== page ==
Ancient Ronda is a colourful tapestry woven from a skein of tangled threads which make it one of the most interesting cities in all Andalusia. The landscape, the layout of the town, its history, the romantic legend of its bandits with their evocative names, the cradle of bullfighters and artists whose names have gone down in history: all this makes Ronda a unique city.
The list of outstanding men of letters who have fallen captive to the charms of this city can be traced from the earliest texts down to the present day. Pliny, al-Motámid the poet-king of Seville, al-Idrisi, Ibn al-Jatib, Vicente Espinel, Rilke, Juan Ramón Jiménez and Juan Goytisolo are just a few of the long line of authors who have written eloquent pages about Ronda; a place where –if the locals are to believed– it rains upwards, and where birds fly beneath your feet as you lean out over the Tajo gorge.
The city inveigles you to take a leisurely stroll through its streets, absorbing every detail of this ancient Arab “medina” on the south bank of the Guadalevín river, whose walls are still partially standing. You can cross the Puente Nuevo (“new bridge”) and wander around the Alameda del Tajo, stopping at every odd corner and historic monument, and then restore your strength in one of the restaurants offering an abundant selection of dishes from the local cuisine.
The town itself is divided into three clearly distinct areas: the city, or old Arab Medina, which is the most important from the historical point of view; the neighbourhood of San Francisco, separated by city Walls, and the Mercadillo neighbourhood, which is on the other side of the Guadalevín river.
Some historians believe its origins date from the Bastuli Celts, who named the place Arunda. The Romans settled in Arunda and in Acinipo (also known as Ronda La Vieja, or “Old Ronda”). Pliny and Ptolemy mention Acinipo as one of the main cities in the Roman province of Baetica. Its most noteworthy ruins include the theatre, among the most important in Roman Spain. In Arunda the Romans built the castle of Laurus (or Laurel) mentioned by Pliny in his Natural History as Arunda Laurus, on which the Muslim fortress was subsequently built.
After the dark Visigoth period, Ronda regained its importance under the Muslim domination, when Arunda became known as Izna Rand Onda. From the 8th to the 15th century it was one of the most important fortresses in Andalusia. During the emirates of Al Mondhir and Abdallah ben Mohamed (886-912) the Ronda mountains became the scene of a major rebellion by the Muladi –old Christians converted to Islam– led by Omar Ben Hafsún, the descendent of a rich Visigoth family. Omar established a stronghold in Bobastro – the site of which has still not been ascertained beyond doubt, but which is thought to be in or near the Ronda mountains– and from here he gained control of a large stretch of eastern Andalusia, with major towns such as Archidona, Ecija, Baena and Lucena under his command. His dominions and prestige among Muladi Muslims rose continually until his defeat at Poley (Aguilar) in 891, after which Omar sought an alliance with the Arabs in the north of Africa and the Christians in the north of the Spanish peninsula. He ultimately converted to Christianity (a doctrine which made such a strong impression on one of his daughters that she is today included in the calendar of Catholic saints with the name of Santa Argentea), which lost him the trust of many of his Muladi followers, although at his death in 916, the stronghold at Bobastro was still standing. On the fall of Bobastro (928), after the defeat of Omar’s sons by the first Caliph Abd-Al Rahman III, the town became part of the Caliphate of Cordoba. After the disappearance of the Caliphate of Cordoba came the taifa, or Muslim kingdom, ruled by the Berber family of Banu Ifrán (the sons of Ifrán); at the end of the 11th century it was annexed to the kingdom of Seville by Ibn al-Abbad, after the ruthless execution of the taifa’s rulers in Ronda.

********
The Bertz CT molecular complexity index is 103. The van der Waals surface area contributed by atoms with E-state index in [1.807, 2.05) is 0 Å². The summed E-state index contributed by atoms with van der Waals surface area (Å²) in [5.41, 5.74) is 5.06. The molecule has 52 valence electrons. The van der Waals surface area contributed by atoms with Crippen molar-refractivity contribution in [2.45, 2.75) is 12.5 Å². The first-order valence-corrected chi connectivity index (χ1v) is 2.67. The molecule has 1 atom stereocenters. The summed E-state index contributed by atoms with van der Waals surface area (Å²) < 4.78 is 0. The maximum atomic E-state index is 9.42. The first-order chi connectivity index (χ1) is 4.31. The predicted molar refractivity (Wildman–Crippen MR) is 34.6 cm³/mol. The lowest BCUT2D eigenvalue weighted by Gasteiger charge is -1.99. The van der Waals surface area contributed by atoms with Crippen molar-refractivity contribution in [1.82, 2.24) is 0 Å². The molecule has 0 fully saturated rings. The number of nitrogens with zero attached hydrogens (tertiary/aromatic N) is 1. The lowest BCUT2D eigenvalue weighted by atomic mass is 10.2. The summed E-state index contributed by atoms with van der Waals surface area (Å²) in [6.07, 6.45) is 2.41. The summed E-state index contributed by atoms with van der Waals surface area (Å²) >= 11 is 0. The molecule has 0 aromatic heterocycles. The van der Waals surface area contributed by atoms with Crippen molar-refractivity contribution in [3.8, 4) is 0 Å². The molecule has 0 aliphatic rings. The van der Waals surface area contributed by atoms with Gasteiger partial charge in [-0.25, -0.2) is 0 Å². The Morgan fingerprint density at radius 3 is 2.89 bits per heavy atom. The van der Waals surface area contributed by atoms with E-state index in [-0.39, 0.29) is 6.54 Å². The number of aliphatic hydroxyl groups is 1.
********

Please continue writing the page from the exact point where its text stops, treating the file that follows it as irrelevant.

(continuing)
In the 13th century, Abenamar – the famous leader and founder of the Nasrid dynasty– surrendered it to the Marinids from Morocco, and it was ruled by the government in north Africa until 1439, when it became part of the Nasrid kingdom of Granada.
The Arab presence can still clearly be seen in the appearance and layout of the city of Ronda, which is arguably the best conserved in all Andalusia.
After a long struggle the city was finally recaptured by the Catholic Monarchs in 1485. As a consequence of the fierce resistance by the Muslims, who never surrendered but were vanquished by the Christian troops, the city was divided up among the Castilian nobility.
The 1449 decree which ordained the forcible conversion of Spanish Muslims sparked a series of uprisings in the mountain area around the town, and Ronda became the centre of operations from which attempts were made to suppress the revolt. In 1571, the Muslims were finally expelled, although for years there remained centres of resistance within the cover of the steep and rocky mountains.
In the 18th century, Ronda underwent a substantial economic boom. The city, formerly divided by the Tajo gorge, was joined in 1751 when the famous Puente Nuevo bridge was built.
During the French invasion there was an active resistance movement in the mountain region around Ronda. On their retreat, the French destroyed part of the castle and other fortifications in the city.
Vicente Espinel, writer.
Pedro Romero, bullfighter.Antonio Jiménez González, painter.
Antonio Ordóñez, bullfighter.
Francisco Giner de los Ríos, intellectual and teacher.
The weather today in Ronda
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